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01.12.2014 | Research article | Ausgabe 1/2014 Open Access

BMC Gastroenterology 1/2014

Oral bisphosphonates do not increase the risk of severe upper gastrointestinal complications: a nested case–control study

BMC Gastroenterology > Ausgabe 1/2014
Arianna Ghirardi, Lorenza Scotti, Gianluca Della Vedova, Luca Cavalieri D’Oro, Francesco Lapi, Francesco Cipriani, Achille P Caputi, Alberto Vaccheri, Dario Gregori, Rosaria Gesuita, Annarita Vestri, Tommaso Staniscia, Giampiero Mazzaglia, Giovanni Corrao
Wichtige Hinweise

Electronic supplementary material

The online version of this article (doi:10.​1186/​1471-230X-14-5) contains supplementary material, which is available to authorized users.

Competing interests

The authors declare that they have no competing interests.

Authors’ contributions

AG and LS performed the statistical analyses, GDV was responsible for producing software assuring privacy, AG and GC wrote the paper, GC was responsible for designing the current study, GM was the main investigator of the AIFA-BEST project, LCDO, FL, FC, AC, AV, DG, RG, ARV and TS were the other investigators of the AIFA-BEST; they participated to the project’s design and supplied data. All authors read and approved the final manuscript.



Data on the effect of oral bisphosphonates (BPs) on risk of upper gastrointestinal complications (UGIC) are conflicting. We conducted a large population-based study from a network of Italian healthcare utilization databases aimed to assess the UGIC risk associated with use of BPs in the setting of secondary prevention of osteoporotic fractures.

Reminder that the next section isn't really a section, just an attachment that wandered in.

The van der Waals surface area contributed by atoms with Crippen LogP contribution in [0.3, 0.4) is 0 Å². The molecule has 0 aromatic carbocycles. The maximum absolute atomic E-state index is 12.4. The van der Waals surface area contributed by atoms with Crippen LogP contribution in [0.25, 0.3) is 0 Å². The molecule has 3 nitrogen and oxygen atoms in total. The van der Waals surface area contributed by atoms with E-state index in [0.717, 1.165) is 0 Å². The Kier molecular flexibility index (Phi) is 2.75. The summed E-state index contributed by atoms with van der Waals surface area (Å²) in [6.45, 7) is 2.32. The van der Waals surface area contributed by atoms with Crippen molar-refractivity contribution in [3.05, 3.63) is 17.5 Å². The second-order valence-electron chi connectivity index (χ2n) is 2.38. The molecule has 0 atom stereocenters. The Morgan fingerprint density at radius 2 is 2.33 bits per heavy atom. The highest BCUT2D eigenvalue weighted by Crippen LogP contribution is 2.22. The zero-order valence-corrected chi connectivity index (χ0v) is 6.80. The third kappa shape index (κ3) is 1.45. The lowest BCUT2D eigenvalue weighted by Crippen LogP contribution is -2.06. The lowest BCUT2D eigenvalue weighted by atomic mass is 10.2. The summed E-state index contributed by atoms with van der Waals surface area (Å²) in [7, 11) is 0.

A nested case–control study was carried out within a cohort of 68,970 patients aged 45 years or older, who have been hospitalized for osteoporotic fracture from 2003 until 2005. Cases were the 804 patients who experienced hospitalization for UGIC until 2007. Up to 20 controls were randomly selected for each case. Conditional logistic regression model was used to estimate odds ratio (OR) associated with current and past use of BPs (i.e. for drug dispensation within 30 days and over 31 days prior the outcome onset, respectively) after adjusting for several covariates.


Compared with patients who did not use BPs, current and past users had OR (and 95% confidence interval) of 0.86 (0.60 to 1.22) and 1.07 (0.80 to 1.44) respectively. There was no difference in the ORs estimated according with BPs type (alendronate or risedronate) and regimen (daily or weekly), nor with co-therapies and comorbidities.


Further evidence that BPs dispensed for secondary prevention of osteoporotic fractures are not associated with increased risk of severe gastrointestinal complications is supplied from this study. Further research is required to clarify the role BPs and other drugs of co-medication in inducing UGIC.
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